Humans have long had the urge to ply the skies and that desire continues unabated. Tucson has amazing celestial views. The University of Arizona has a stellar (heh) astronomy department and Kitt Peak and Flandrau Observatories add to our interplanetary dreams. Bookmans stretches our love for Earth to include all the planets and everything surrounding us. Amazing astronomical events occur in the vista above us and brilliant scientists continue to go even farther with our discoveries. Sometimes we see bogus events touted along with the real celestial views in Tucson.

The Bogus and Real Celestial Views of Tucson

Green Moon sounds really cool and inspired this post. It also serves as a reminder why one should always fact check Facebook posts. The tale goes, on April 20, 2016 a Green Moon will be visible for the first time in 420 years. Yes, the repeated 420 references should have immediately given the gag away–along with the green color. The reason given is equally cheeky, the moon will be green because of the proximity to the planet Uranus. ‘Nuff said. The truth beyond the silliness is that Uranus is not close to the moon on April 20, 2016. There will be no Green Moon, at least not for most of us. Maybe for you. We don’t judge.

If not a Green Moon, you could still see meteor showers. From April 16 to April 25, with peak viewing on the evening of April 22 to the morning of April 23, you may catch the medium strength shower called Lyrids. Lyrids usually produces good rates for three nights centered on the maximum. These meteors usually lack persistent trains but can produce fireballs. Lyrids is best seen from the northern hemisphere where the radiant is high in the sky at dawn. Activity from this shower can be seen from the southern hemisphere, but at a lower rate.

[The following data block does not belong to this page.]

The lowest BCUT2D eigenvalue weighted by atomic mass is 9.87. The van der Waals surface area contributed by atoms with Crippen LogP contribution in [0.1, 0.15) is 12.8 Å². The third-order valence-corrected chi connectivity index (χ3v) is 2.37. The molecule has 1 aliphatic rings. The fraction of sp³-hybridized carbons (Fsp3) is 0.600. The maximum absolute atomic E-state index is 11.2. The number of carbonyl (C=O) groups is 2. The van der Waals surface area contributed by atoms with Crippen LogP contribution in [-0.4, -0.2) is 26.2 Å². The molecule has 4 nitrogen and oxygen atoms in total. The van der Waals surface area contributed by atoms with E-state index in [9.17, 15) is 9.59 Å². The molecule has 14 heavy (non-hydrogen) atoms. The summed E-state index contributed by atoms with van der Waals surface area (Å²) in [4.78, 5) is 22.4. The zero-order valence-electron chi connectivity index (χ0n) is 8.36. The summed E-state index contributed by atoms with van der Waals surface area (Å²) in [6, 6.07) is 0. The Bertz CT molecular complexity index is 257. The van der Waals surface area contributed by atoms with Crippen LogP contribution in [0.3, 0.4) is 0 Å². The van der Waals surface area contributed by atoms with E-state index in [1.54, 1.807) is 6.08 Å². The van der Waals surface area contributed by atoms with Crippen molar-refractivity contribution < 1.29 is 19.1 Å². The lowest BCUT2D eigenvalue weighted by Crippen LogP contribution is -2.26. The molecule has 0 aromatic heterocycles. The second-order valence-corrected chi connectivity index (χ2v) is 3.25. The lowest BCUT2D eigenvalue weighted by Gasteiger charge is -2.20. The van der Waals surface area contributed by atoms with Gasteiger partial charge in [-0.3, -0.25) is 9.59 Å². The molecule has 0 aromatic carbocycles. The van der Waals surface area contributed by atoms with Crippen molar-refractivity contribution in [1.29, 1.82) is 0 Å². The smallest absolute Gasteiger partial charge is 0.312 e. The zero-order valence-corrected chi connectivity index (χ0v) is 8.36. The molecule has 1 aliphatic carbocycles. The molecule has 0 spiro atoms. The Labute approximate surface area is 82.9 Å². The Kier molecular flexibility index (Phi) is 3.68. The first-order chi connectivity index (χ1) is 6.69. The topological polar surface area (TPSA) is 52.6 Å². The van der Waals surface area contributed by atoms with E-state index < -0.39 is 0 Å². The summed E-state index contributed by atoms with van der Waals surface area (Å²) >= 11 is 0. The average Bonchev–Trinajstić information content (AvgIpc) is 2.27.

Our next major shower is Eta Aquariids. Watch for it from April 19 to May 26 with peak viewing May 6 to May 7. The Eta Aquariids are a strong shower when viewed from the southern tropics. From the equator northward, they usually only produce medium rates of 10-30 per hour just before dawn. These are swift meteors that produce a high percentage of persistent trains but few fireballs. The longer nights in the southern hemisphere allow the radiant to rise higher in their sky. South of 25S the radiant altitude actually decreases.

We are certain you understood the previous two paragraphs because you are brilliant. If not, come check out our astronomy section with books. Beginners should pick up Norman Davidson’s Sky Phenomena because it doesn’t assume you have difficult to use and expensive equipment. Atlas of the Skies from TAJ books provides the basic information helpful for sky gazing. Kim Long’s The Moon Book is a simple and straightforward account of the movements, meanings and facts about our nearest neighbor. Study up, then explain all this to us. Meanwhile, get outside late at night on the peak dates and look up.

Tucson is far from the only place where space is of interest. The brilliant scientist Stephen Hawking has a bold plan to send tiny butterfly sized spaceships to our nearest neighbor Alpha Centauri. Douglas Adams would be so proud! For more information about this ground breaking project visit Breakthrough Starshot at .

Another group has formed to create the Dark Sky Movement, which Tucson would do well to get behind. The Dark Sky Movement promotes the reduction of light pollution to make our night skies visible again. This would also save energy and reduce other forms of pollution. Check out the Dark Sky Movement at Dark Sky Association

Visit your local planetariums and grab some easy to read guides to get you looking up. There is a lot going on up there, even if the moon isn’t green, you don’t want to miss it.

* Bookmans is your store to explore. If you would like to pick up a book mentioned in this post, please give us a call and we’ll check our shelves for you. Otherwise, we hope you will come in to browse our astronomy section.